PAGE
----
- Use of illegal street drugs or misuse of legal prescribed drugs
- Living a mostly sedentary lifestyle
Instead, come up with a lifestyle plan. And be consistent with it.
This plan should include making sure you are eating healthy, nutrient-rich foods, getting adequate amounts of sleep (7-9 hours/night), engaging in at least 150 minutes of physical activity per week, managing stress levels, and of course avoiding the harmful lifestyle behaviors listed above.
For more on these steps to support heart health, read “5 Things You Can Do to Support Heart Health NOW!“
Developing a Cardiac Emergency Response Plan
As another precautionary measure, you may want to start thinking about the best cardiac emergency response plan for you or your loved one.
A cardiac emergency response plan (CERP) is a written document of the steps to take to reduce death from cardiac arrest. Many facilities, including schools are trained to implement a CERP in order reduce chaos and help save lives during a cardiac event. Likewise, it is also essential information for YOU and your loved ones.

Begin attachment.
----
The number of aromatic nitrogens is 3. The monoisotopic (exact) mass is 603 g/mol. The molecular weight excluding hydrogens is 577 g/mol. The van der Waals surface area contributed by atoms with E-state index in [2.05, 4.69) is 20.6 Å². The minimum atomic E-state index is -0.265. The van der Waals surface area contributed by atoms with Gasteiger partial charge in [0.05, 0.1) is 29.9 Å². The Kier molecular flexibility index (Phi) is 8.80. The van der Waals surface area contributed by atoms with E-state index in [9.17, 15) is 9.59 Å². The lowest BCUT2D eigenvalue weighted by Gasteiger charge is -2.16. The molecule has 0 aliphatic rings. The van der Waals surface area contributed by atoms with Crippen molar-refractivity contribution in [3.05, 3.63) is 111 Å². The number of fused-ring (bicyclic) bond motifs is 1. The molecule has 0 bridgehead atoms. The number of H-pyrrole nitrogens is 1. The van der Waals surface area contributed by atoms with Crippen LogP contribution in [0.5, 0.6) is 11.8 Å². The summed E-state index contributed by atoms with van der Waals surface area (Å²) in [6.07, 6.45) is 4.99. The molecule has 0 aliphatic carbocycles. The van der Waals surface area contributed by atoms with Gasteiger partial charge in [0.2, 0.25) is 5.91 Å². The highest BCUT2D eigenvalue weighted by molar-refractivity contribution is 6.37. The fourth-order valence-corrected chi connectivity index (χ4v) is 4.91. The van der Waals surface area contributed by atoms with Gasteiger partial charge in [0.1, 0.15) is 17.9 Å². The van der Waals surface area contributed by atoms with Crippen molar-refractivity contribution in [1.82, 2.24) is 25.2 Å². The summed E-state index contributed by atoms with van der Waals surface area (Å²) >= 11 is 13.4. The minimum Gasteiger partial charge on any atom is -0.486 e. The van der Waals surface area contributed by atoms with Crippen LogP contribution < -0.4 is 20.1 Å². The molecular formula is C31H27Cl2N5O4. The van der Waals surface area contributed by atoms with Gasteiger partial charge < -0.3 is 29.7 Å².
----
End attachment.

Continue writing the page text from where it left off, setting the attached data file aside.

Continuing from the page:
Writing A Cardiac Emergency Response Plan
Start by getting a sheet of paper or type the following steps into a Word document on the computer and print off.
- Who will be apart of your Cardiac Emergency Response Plan team? Make sure to have at least one person on your list that is certified in how to provide CPR and use an AED device. List all team members.
- Write down the specific steps each member will take during a cardiac arrest. You may even want to do a mock cardiac emergency drill!